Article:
The project incorporates a virtual engineering design approach that integrates science and mathematics and uses contemporary technological tools and pedagogical strategies. The content is driven by the concepts and skills identified in the K-12 Standards for Technological Literacy (STL). The partners are Hofstra University’s Center for Technological Literacy, the State University of New York at Buffalo, the NSF National Center for Telecommunications Technologies, Bloomsburg University in Pennsylvania, and the City University of New York.

The research design included a test of two conditions:

Group 1 completed the physical modeling activities (KSB and the physical modeling design challenge) and subsequently engaged in the virtual "team-based design activity."

Group 2 completed the virtual modeling activities (KSB and the virtual "team-based design challenge.")

Project Mission and Goals

The mission of SMTE is to develop and research a high-quality innovative program model addressing the DR-K12 Frontier Challenges: 1) to give all students the opportunity to learn significant STEM content; 2) to support STEM teachers’ practice and development in an era of cyber-enabled learning; and 3) to enhance STEM learning through effective integration with local and global resources and systems.

To address these challenges, the Project will:

Produce a generalizable methodology and infrastructure that can engender the development of a transformative genre of hybrid STEM curriculum involving 3D simulation, gaming, and real-world physical modeling.

Conduct research into 1) learning acquired through simulation, gaming, and follow-up physical modeling; 2) attitudinal changes, facilitated by an educational gaming environment, toward learning about technology and design; and 3) the adaptability of the Project hybrid model.

Develop a six-week prototypical program that promotes technological literacy through design-based activities and quests in realistic contexts, addresses middle school STEM standards, and includes embedded formative and summative assessments of student understanding.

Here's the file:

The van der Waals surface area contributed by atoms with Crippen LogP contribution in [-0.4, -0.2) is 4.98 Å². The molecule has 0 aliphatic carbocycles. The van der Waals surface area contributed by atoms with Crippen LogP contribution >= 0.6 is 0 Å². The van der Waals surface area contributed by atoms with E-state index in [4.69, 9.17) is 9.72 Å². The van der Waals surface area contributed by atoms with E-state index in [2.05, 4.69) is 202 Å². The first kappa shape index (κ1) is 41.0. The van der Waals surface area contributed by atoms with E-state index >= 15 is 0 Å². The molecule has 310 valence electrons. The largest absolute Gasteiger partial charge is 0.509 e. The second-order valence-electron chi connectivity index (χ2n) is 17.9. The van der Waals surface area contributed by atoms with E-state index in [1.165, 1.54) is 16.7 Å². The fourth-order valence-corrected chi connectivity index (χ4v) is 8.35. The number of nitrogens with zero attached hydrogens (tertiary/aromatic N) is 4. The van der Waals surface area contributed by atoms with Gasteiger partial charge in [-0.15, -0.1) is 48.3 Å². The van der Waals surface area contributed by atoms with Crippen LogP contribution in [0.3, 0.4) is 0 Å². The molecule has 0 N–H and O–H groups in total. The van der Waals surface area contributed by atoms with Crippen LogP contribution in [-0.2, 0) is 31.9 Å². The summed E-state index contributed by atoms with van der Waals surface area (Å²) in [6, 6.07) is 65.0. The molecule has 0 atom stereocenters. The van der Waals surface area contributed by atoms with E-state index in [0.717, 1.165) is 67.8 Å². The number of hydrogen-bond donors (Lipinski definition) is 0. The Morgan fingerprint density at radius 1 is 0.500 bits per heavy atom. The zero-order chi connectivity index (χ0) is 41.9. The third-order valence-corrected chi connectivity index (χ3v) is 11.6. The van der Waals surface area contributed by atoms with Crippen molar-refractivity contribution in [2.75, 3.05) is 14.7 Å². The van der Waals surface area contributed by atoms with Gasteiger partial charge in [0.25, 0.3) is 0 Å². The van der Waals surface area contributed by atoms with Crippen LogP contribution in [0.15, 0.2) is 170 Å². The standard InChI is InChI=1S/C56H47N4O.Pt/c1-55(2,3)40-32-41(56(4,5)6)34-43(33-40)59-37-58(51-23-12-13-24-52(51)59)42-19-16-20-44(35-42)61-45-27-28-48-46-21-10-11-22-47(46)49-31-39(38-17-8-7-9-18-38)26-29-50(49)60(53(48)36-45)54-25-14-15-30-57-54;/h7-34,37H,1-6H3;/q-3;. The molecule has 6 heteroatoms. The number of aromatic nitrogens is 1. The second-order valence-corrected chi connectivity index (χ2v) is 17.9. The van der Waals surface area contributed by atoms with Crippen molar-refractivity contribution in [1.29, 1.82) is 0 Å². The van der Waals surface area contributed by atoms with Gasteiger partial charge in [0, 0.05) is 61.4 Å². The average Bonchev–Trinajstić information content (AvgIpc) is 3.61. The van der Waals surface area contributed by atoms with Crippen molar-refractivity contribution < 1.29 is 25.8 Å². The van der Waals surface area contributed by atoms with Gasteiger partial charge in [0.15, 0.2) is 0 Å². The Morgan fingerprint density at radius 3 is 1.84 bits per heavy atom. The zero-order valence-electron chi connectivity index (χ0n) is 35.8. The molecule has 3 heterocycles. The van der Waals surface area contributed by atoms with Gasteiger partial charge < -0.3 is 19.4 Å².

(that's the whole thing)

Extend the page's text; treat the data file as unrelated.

Evaluate, publish, and disseminate models, methods, products, materials, and results.

Expertise of Project Personnel

A project of the complexity of SMTE demands expert and coordinated leadership. The Project brings together highly regarded leaders with proven materials development and project management success; exceptional research, evaluation, and technical expertise; and a history of collaboration. Longstanding professional relationships among the co-Project leaders (co-PL) add value to this endeavor by providing for quicker start-up time, lower start-up costs, and philosophical harmony.

Jim Kiggens, the associate director for digital technology at the Hofstra Center for Technological Literacy (CTL), is serving as the SMTE game producer. He is the former director of the Serious Game Design Institute (SGDI) at Santa Barbara City College and the CEO of Course Games, a gaming company focused on the design and development of games for education.

Drs. Michael Hacker (PL/PC) and David Burghardt (co-PL) are co-directors of the Hofstra CTL. They have jointly managed seven large-scale NSF projects. Dr. Hacker is responsible for the overall coordination of the Project and the design of the physical modeling curriculum. In his 47 years in education, Dr. Hacker was a middle school teacher and chair, a university educator and administrator, and a NYSED technology education state supervisor. Dr. Burghardt is professor of engineering and teaches in the schools of Education and Engineering at Hofstra, and is providing technical support, particularly in areas of heat flow and engineering design. Drs. Burghardt and Hacker are authors of several middle school technology education textbook programs and are experienced NSF materials developers.